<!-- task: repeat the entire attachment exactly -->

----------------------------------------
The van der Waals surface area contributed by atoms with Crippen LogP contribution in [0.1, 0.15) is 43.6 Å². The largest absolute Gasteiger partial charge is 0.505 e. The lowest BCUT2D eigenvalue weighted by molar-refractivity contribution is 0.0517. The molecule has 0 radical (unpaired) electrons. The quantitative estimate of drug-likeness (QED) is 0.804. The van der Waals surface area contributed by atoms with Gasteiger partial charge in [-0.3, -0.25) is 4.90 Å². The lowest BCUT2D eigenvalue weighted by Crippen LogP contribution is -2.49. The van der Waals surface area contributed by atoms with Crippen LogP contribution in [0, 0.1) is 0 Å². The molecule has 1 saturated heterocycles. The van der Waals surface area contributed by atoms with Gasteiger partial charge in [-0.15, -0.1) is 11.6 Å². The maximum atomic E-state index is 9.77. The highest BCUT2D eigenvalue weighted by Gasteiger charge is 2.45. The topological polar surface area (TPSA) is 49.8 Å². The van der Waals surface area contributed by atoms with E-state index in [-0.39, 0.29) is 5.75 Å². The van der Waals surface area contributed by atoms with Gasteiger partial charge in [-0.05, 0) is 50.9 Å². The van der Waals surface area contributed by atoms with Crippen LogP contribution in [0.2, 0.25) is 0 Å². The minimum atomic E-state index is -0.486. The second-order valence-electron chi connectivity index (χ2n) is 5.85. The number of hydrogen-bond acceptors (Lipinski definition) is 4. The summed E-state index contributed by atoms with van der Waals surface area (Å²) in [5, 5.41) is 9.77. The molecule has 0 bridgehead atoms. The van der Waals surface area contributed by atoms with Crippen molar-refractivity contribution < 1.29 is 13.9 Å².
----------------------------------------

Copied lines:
The van der Waals surface area contributed by atoms with Crippen LogP contribution in [0.1, 0.15) is 43.6 Å². The largest absolute Gasteiger partial charge is 0.505 e. The lowest BCUT2D eigenvalue weighted by molar-refractivity contribution is 0.0517. The molecule has 0 radical (unpaired) electrons. The quantitative estimate of drug-likeness (QED) is 0.804. The van der Waals surface area contributed by atoms with Gasteiger partial charge in [-0.3, -0.25) is 4.90 Å². The lowest BCUT2D eigenvalue weighted by Crippen LogP contribution is -2.49. The van der Waals surface area contributed by atoms with Crippen LogP contribution in [0, 0.1) is 0 Å². The molecule has 1 saturated heterocycles. The van der Waals surface area contributed by atoms with Gasteiger partial charge in [-0.15, -0.1) is 11.6 Å². The maximum atomic E-state index is 9.77. The highest BCUT2D eigenvalue weighted by Gasteiger charge is 2.45. The topological polar surface area (TPSA) is 49.8 Å². The van der Waals surface area contributed by atoms with E-state index in [-0.39, 0.29) is 5.75 Å². The van der Waals surface area contributed by atoms with Gasteiger partial charge in [-0.05, 0) is 50.9 Å². The van der Waals surface area contributed by atoms with Crippen LogP contribution in [0.2, 0.25) is 0 Å². The minimum atomic E-state index is -0.486. The second-order valence-electron chi connectivity index (χ2n) is 5.85. The number of hydrogen-bond acceptors (Lipinski definition) is 4. The summed E-state index contributed by atoms with van der Waals surface area (Å²) in [5, 5.41) is 9.77. The molecule has 0 bridgehead atoms. The van der Waals surface area contributed by atoms with Crippen molar-refractivity contribution < 1.29 is 13.9 Å².